Species and genotypes causing human cryptosporidiosis in New Zealand

In a recent IDReC publication in Parasitology Research Juan C. Garcia-R and others present their research into the biodiversity of Cryptosporidium infections in New Zealand.

The authors use Cryptosporidium DNA sequence data from over 2500 human faecal samples collected during an 11-year period (2009–2019) to better understand the impact of different species and subtypes on public health and to gain insights into the variation of human cryptosporidiosis in New Zealand. The key findings show that Cryptosporidium hominis cases appear to peak during autumn (March–May) whereas most cases of human cryptosporidiosis caused by C. parvum occur during the calving and lambing season in spring (September–November). The study also reports certain Cryptosporidium subtypes at higher than expected frequencies compared with overseas, and a low prevalence of hypertransmissible and virulent subtypes which are more common elsewhere. This study provides insight into the variability of cryptosporidiosis in New Zealand essential for disease management and surveillance to prevent the introduction or spread of new species and subtypes in the country.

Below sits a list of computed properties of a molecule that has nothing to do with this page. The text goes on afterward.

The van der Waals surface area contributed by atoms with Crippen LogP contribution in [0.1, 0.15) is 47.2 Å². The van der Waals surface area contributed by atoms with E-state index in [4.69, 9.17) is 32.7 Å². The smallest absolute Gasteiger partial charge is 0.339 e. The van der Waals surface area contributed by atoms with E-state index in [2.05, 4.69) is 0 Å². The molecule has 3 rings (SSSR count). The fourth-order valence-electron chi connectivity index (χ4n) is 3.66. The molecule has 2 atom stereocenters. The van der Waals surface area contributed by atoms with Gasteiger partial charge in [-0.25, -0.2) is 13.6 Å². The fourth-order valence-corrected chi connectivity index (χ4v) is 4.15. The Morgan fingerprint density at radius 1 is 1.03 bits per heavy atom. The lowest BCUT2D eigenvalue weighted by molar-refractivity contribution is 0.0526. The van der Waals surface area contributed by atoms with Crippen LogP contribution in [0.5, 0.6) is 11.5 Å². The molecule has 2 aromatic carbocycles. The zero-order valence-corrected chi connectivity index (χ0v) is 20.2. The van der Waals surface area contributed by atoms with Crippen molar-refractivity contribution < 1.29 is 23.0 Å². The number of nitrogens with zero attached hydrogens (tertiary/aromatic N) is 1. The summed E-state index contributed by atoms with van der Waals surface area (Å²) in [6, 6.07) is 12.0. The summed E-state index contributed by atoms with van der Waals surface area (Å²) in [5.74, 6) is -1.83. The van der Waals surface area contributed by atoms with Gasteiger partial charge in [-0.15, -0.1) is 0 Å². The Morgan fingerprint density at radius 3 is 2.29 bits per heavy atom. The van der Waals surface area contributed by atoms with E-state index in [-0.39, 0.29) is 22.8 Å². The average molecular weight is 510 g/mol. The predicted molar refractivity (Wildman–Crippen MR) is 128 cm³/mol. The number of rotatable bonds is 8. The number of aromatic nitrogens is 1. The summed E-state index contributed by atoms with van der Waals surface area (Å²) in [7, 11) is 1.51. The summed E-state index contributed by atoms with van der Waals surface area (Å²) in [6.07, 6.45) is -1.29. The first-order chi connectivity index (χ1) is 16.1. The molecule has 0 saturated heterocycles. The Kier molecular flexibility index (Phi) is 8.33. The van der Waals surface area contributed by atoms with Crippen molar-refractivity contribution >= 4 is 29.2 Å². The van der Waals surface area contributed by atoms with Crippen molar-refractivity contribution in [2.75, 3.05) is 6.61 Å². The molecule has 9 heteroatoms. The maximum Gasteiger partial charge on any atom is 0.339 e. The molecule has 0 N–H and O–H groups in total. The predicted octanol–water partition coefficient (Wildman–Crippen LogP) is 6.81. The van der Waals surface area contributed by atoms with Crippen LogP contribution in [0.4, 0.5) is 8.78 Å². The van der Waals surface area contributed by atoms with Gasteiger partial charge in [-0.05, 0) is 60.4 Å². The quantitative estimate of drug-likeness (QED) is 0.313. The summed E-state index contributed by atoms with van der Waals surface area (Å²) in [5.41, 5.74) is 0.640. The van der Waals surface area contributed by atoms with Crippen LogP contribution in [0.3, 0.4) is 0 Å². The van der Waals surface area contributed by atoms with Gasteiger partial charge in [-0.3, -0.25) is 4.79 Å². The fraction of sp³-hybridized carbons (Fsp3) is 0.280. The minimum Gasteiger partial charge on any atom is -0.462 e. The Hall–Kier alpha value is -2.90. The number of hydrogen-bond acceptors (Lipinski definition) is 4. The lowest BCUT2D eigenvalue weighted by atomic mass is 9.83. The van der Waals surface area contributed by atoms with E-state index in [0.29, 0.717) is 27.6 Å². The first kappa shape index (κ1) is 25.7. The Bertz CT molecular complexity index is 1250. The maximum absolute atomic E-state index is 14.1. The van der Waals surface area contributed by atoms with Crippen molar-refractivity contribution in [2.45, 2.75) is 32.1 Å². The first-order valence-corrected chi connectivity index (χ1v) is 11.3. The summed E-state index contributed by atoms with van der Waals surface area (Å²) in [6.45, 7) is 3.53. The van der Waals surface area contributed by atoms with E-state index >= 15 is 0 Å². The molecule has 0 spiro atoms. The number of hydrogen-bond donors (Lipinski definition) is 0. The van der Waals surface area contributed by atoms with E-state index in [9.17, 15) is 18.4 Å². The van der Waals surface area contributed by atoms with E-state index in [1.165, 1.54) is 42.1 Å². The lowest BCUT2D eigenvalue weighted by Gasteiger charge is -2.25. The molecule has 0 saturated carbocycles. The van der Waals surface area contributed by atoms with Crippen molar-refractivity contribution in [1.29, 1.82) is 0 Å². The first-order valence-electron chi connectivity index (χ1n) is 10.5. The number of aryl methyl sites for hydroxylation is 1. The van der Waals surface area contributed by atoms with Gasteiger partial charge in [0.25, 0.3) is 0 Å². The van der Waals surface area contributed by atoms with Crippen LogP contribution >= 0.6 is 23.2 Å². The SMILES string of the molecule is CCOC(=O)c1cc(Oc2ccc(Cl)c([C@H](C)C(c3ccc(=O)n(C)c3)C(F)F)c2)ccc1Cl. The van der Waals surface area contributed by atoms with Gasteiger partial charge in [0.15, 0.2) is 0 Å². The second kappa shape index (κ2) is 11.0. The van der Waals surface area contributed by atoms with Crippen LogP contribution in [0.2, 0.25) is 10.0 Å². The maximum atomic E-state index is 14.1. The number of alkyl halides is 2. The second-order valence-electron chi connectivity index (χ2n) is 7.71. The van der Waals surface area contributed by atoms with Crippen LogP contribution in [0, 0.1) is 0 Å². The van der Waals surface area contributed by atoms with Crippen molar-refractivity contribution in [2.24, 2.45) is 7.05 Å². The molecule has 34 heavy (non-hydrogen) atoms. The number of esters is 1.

Several other IDReC researchers were involved in this work including Anthony Pita, Niluka Velathanthiri, Nigel French and David Hayman. Access to the full article can be found here

More information and examples of the work of the Protozoa Research Unit can be found here


Image : Immunofluorescence image of C. parvum oocysts.

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